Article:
11
votes
2answers
200 views

Under what conditions do dendritic spines form?

I'm looking for resources or any information about the formation of dendritic spines and synaptogenesis, especially in relation to how new connections are formed on a daily basis. Does the ...
10
votes
4answers
565 views

Pipetting damage on cells

I'm curious how much damage is potentially inflicted by shear stress by pipetting. I know that with syringes for stem cell injection cause a lot of damage. However, to what extend does this happen ...
10
votes
2answers
546 views

Do insects with compound eyes have depth perception?

Do insects with compound eyes have depth perception? They fly as if they do, but their eyes are so close together it seems like the image would be 2 dimensional.
9
votes
3answers
203 views

Book recommendation on population/evolutionary genetics?

I have recently been involved in collaborations that require me to model the population genetics of eukaryotic populations. I fear I may either be "re-inventing the wheel" or making conceptual ...
9
votes
5answers
504 views

What is meant in biology by the term “evolved”?

A student asked me this the other day and I thought that I would ask it again here. If one organism is said to be "more evolved" than another, what exactly does this mean?
8
votes
3answers
312 views

Long-term-potentiation and memory. Where do we stand?

I was reading the answers to the question: How and where, in the human brain, are memories stored? and, as expected, LTP and LTD came out. Every time I read about LTP/LTD there is always something ...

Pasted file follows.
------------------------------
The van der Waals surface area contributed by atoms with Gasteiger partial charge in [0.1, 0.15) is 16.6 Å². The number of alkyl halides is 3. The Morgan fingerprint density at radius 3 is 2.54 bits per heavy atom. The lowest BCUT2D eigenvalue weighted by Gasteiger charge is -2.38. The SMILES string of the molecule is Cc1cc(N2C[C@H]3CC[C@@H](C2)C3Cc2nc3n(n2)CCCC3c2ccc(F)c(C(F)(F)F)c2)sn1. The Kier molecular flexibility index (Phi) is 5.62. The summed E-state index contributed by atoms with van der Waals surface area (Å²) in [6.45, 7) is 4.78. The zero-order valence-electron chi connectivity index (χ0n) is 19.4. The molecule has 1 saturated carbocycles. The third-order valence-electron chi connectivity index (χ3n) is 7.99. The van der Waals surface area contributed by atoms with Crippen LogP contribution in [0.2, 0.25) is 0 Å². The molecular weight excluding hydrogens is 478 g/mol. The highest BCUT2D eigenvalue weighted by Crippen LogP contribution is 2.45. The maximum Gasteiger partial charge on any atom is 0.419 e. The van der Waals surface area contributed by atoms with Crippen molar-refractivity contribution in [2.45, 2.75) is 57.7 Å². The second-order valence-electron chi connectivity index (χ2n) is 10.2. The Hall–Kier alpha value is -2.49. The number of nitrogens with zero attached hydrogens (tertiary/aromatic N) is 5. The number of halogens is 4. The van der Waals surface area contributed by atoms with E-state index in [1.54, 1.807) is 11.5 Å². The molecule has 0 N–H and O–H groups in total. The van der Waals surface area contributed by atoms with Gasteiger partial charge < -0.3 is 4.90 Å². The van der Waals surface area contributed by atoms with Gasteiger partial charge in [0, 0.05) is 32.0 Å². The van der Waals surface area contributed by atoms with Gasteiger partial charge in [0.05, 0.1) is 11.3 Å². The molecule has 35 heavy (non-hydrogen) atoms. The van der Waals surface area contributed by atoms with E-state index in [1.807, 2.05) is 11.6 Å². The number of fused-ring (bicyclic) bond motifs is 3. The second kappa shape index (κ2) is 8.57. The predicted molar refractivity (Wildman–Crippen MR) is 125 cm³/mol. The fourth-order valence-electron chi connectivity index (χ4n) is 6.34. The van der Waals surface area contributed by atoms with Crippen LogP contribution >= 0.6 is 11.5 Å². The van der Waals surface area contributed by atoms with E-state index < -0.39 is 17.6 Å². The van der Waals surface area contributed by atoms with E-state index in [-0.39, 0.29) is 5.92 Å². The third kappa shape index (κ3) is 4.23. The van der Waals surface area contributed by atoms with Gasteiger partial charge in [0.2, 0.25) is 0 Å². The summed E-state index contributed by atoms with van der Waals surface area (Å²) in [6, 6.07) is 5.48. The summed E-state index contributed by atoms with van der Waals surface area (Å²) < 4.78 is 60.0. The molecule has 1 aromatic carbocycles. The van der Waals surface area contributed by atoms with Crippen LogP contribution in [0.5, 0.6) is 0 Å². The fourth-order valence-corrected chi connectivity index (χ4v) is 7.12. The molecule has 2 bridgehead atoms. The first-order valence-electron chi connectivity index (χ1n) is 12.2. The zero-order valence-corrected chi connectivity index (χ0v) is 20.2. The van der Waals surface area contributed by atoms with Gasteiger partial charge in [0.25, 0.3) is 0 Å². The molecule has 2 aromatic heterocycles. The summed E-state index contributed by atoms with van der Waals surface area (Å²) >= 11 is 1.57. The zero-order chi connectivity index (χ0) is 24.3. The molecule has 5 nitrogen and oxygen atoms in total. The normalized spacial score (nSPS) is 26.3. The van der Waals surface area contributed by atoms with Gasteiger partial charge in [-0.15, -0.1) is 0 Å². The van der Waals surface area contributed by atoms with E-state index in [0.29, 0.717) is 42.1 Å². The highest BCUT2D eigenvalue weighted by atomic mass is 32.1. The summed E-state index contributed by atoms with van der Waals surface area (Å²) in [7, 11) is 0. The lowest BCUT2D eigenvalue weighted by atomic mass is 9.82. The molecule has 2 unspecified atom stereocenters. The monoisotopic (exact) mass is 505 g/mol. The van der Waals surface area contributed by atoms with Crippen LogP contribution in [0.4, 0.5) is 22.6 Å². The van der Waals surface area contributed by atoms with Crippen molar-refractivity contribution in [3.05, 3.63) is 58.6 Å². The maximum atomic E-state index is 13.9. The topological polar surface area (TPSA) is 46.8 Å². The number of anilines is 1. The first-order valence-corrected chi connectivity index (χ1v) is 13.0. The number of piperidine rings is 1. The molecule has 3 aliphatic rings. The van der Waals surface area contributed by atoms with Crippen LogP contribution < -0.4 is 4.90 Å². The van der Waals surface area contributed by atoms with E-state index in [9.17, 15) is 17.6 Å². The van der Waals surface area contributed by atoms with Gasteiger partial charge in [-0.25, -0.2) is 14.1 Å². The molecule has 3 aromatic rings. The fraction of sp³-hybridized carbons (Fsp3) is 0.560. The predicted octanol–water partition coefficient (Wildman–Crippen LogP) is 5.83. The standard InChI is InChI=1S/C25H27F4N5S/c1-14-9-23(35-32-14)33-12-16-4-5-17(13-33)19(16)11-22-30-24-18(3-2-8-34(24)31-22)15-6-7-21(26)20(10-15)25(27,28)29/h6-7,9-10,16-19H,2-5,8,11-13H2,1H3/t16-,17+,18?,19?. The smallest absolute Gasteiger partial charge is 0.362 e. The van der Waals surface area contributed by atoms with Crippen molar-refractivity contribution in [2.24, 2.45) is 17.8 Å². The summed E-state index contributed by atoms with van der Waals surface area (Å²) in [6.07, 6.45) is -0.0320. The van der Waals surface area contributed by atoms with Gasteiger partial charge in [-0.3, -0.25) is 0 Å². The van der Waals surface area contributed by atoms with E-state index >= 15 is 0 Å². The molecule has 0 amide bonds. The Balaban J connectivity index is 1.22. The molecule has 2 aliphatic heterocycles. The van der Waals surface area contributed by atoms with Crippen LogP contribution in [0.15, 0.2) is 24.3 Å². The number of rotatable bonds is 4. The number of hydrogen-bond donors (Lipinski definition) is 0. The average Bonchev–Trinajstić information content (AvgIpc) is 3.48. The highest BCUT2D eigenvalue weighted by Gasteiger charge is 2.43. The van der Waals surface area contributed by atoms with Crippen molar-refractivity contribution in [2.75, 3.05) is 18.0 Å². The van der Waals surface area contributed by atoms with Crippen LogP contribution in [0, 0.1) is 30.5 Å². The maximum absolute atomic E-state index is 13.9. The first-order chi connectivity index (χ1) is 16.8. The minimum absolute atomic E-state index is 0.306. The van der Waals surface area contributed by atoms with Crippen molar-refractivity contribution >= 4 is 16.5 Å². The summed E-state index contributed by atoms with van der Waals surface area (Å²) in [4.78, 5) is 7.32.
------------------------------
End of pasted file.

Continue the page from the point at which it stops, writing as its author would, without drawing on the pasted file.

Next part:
8
votes
2answers
2k views

Are there any motile plants?

There are numerous examples of sessile animals (sponges, barnacles etc.) but are there any examples of motile plants? If not, why not? Surely mobility would have conferred an evolutionary advantage to ...
7
votes
1answer
823 views

Does extracted DNA degrade after a certain time period?

For direct use as template in PCR runs. Chelex 100 5-10% w/v extraction. Without listing the whole protocol, in the end the supernate is decanted off and then stored at 4°C. I was under the impression ...
6
votes
2answers
95 views

Why does replication require primers while transcription does not?

In transcription, there is no need for any primer. I guess the basic mechanism of DNA polymerase & RNA polymerase is the same. So why does replication have the need for a primer?
6
votes
1answer
147 views

What exactly makes bananas go brown?

I know that often oxidation processes are mentioned when referring to the color change from yellow to brown in bananas (specifically: those that you get everywhere in supermarkets, with no seeds). ...
6
votes
3answers
243 views

Are there genes in humans from the common ancestor of all organisms?

How long ago can human genes be traced? Are there any genes that go back unchanged to the beginning of life on Earth? And if so, how many?
6
votes
1answer
114 views

Macromolecule levels in daughter cells after fission

When a prokaryote undergoes binary fission, how are the non-DNA macromolecules distributed between the two daughter cells? This is motivated by comments on a previous question and a G+ discussion. I ...